Jules Verne celebrated in today’s interactive Google Doodle

February 8, 2011, 2:28 PM UTC

Jules Verne, the science fiction pioneer and visionary was born 183 years ago today.

It is hard to imagine that Jules Verne wrote Twenty Thousand Leagues Under the Sea (1870), A Journey to the Center of the Earth (1864), and Around the World in Eighty Days (1873) right after the Civil War in the US and Second Empire in his native France.

Google (GOOG) Doodler Jennifer Hom wrote:

Today’s doodle, celebrating Verne’s 183rd birthday, tries to capture that sense of adventure and exploration. Using CSS3 (and with help from our resident tech wizards Marcin Wichary and Kris Hom), the doodle enables anyone to navigate the Nautilus down (nearly) 20,000 leagues with the simple pull of a lever. And for those using devices with built-in accelerometers and the latest versions of Google Chrome or Firefox, it’s even simpler—just tilt your device in the direction you want to explore and the Nautilus will follow.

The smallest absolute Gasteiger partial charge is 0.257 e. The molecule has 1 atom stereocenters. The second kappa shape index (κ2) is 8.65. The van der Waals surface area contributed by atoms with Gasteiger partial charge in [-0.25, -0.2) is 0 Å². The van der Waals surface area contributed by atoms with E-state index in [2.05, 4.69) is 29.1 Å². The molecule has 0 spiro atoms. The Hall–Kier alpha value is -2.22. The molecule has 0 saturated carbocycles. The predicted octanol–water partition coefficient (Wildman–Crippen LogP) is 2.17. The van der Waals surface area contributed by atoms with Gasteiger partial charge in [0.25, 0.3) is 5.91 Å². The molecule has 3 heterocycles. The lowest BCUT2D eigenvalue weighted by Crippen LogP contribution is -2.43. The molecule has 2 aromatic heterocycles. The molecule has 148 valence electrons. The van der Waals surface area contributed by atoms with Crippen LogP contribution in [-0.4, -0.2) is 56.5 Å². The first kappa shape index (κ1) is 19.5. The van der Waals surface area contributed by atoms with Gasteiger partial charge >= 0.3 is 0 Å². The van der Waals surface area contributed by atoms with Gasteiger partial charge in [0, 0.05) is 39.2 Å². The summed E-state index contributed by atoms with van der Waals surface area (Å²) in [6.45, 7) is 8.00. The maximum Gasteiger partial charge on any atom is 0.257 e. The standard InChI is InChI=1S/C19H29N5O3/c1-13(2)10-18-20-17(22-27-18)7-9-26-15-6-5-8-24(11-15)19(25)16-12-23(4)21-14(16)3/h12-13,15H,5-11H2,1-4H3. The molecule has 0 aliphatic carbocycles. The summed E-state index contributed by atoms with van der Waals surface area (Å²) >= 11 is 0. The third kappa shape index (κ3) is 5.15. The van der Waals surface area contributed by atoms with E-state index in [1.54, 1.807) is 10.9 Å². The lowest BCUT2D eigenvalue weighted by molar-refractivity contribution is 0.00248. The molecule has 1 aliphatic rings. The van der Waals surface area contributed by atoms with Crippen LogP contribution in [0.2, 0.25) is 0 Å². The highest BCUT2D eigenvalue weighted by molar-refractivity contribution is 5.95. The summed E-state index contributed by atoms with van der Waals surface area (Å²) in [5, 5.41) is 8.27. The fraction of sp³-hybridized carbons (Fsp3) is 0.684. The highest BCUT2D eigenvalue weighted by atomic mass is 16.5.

Vernes works were so influential (and his predictions so relevant) that the US Navy named the first nuclear submarine the Nautilus (80 years) after the submarine in 20,000 Leagues. That’s not entirely an accident.  One of Verne’s teachers and early influencers was French inventor Brutus de Villeroi, professor of drawing and mathematics at the college in 1842, and who later became famous for creating the US Navy’s first submarine, the USS Alligator.

Another interesting story that has to be inspirational to Google:

In 1863, Jules Verne wrote a novel called Paris in the 20th Century about a young man who lives in a world of glass skyscrapers, high-speed trains, gas-powered automobiles, calculators, and a worldwide communications network, yet cannot find happiness and comes to a tragic end. Hetzel thought the novel’s pessimism would damage Verne’s then booming career, and suggested he wait 20 years to publish it. Verne put the manuscript in a safe, where it was discovered by his great-grandson in 1989. It was published in 1994.

You can find his full works here.